Social workers do mental health research
Mental health problems can strike anybody at any time but there are very clear social determinants involved. If you live in a deprived area, if your family has a low income, if you lack social support or a resourceful network, or if you experienced significant stressful events in your life, you are more likely to experience mental health problems. There is a very clear role for social workers in mental health services and it's vital we are involved in research and knowledge development, too. Social work has a long tradition of involving service users and carers in both our practice, and in research design. Our approaches to mental health problems are now being recognised more widely, for example the strong emphasis on co-production in mental health research today. Social work practitioners who are interested in influencing practice are extremely well placed to pursue a research career if they are serious about it.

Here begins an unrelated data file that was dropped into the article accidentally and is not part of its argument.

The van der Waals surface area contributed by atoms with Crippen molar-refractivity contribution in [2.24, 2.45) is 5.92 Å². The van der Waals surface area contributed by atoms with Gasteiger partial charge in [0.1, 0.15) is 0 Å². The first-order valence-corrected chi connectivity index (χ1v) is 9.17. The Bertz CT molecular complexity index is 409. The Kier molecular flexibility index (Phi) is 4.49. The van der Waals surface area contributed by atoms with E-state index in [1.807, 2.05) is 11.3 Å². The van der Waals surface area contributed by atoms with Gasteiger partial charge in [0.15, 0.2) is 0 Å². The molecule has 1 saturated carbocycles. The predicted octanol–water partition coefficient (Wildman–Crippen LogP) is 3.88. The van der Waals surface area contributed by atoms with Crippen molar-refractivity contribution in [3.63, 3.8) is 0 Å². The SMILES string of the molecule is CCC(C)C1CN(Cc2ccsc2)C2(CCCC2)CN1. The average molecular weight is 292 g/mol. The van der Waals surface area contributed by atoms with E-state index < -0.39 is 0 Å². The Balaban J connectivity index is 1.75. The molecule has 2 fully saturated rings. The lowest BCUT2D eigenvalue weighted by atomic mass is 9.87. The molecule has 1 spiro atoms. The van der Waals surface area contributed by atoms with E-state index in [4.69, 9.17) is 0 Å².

5 REASONS WHY SOCIAL WORKERS MAKE GOOD RESEARCHERS
- Social issues are a big focus in mental health research now.
- Our expansionist approach; we’re not looking for a diagnosis.
- Our experience of services and how they are delivered is in demand on project advisory groups.
- Co-production - a core principle in all applied health research now - is not new for us.
- We have skills in asking questions about sensitive topics.
TAKE THE NEXT STEP
Use Critical Appraisal Skills programme checklists to engage with current methods
“There is a very clear role for social worker researchers to highlight the issues in society which are causing and prolonging mental health problems.”
Martin Webber, Professor of Social Work